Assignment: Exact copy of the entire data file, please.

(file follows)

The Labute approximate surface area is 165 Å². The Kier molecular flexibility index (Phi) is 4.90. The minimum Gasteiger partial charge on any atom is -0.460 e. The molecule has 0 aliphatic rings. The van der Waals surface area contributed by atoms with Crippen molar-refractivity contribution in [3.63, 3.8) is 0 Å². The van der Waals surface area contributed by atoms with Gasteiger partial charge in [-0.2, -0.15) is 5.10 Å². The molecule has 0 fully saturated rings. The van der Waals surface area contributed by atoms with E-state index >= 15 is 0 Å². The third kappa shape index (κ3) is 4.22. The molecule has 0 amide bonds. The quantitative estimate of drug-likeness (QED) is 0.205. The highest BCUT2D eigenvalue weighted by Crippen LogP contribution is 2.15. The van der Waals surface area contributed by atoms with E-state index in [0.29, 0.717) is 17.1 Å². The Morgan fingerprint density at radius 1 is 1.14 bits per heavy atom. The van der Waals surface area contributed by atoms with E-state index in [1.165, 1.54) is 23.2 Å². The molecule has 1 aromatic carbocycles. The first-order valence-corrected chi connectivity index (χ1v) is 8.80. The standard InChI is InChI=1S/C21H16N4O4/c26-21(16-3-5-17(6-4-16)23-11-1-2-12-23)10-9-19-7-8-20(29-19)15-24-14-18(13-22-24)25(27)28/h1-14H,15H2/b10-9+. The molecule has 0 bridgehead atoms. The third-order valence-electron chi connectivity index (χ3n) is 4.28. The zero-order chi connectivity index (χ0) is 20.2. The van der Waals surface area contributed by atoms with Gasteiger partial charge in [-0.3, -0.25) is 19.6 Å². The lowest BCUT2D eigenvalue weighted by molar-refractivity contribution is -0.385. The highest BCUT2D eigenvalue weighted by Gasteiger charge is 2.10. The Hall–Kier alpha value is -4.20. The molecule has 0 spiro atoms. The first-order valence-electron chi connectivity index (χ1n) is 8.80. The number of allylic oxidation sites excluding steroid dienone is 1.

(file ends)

The Labute approximate surface area is 165 Å². The Kier molecular flexibility index (Phi) is 4.90. The minimum Gasteiger partial charge on any atom is -0.460 e. The molecule has 0 aliphatic rings. The van der Waals surface area contributed by atoms with Crippen molar-refractivity contribution in [3.63, 3.8) is 0 Å². The van der Waals surface area contributed by atoms with Gasteiger partial charge in [-0.2, -0.15) is 5.10 Å². The molecule has 0 fully saturated rings. The van der Waals surface area contributed by atoms with E-state index >= 15 is 0 Å². The third kappa shape index (κ3) is 4.22. The molecule has 0 amide bonds. The quantitative estimate of drug-likeness (QED) is 0.205. The highest BCUT2D eigenvalue weighted by Crippen LogP contribution is 2.15. The van der Waals surface area contributed by atoms with E-state index in [0.29, 0.717) is 17.1 Å². The Morgan fingerprint density at radius 1 is 1.14 bits per heavy atom. The van der Waals surface area contributed by atoms with E-state index in [1.165, 1.54) is 23.2 Å². The molecule has 1 aromatic carbocycles. The first-order valence-corrected chi connectivity index (χ1v) is 8.80. The standard InChI is InChI=1S/C21H16N4O4/c26-21(16-3-5-17(6-4-16)23-11-1-2-12-23)10-9-19-7-8-20(29-19)15-24-14-18(13-22-24)25(27)28/h1-14H,15H2/b10-9+. The molecule has 0 bridgehead atoms. The third-order valence-electron chi connectivity index (χ3n) is 4.28. The zero-order chi connectivity index (χ0) is 20.2. The van der Waals surface area contributed by atoms with Gasteiger partial charge in [-0.3, -0.25) is 19.6 Å². The lowest BCUT2D eigenvalue weighted by molar-refractivity contribution is -0.385. The highest BCUT2D eigenvalue weighted by Gasteiger charge is 2.10. The Hall–Kier alpha value is -4.20. The molecule has 0 spiro atoms. The first-order valence-electron chi connectivity index (χ1n) is 8.80. The number of allylic oxidation sites excluding steroid dienone is 1.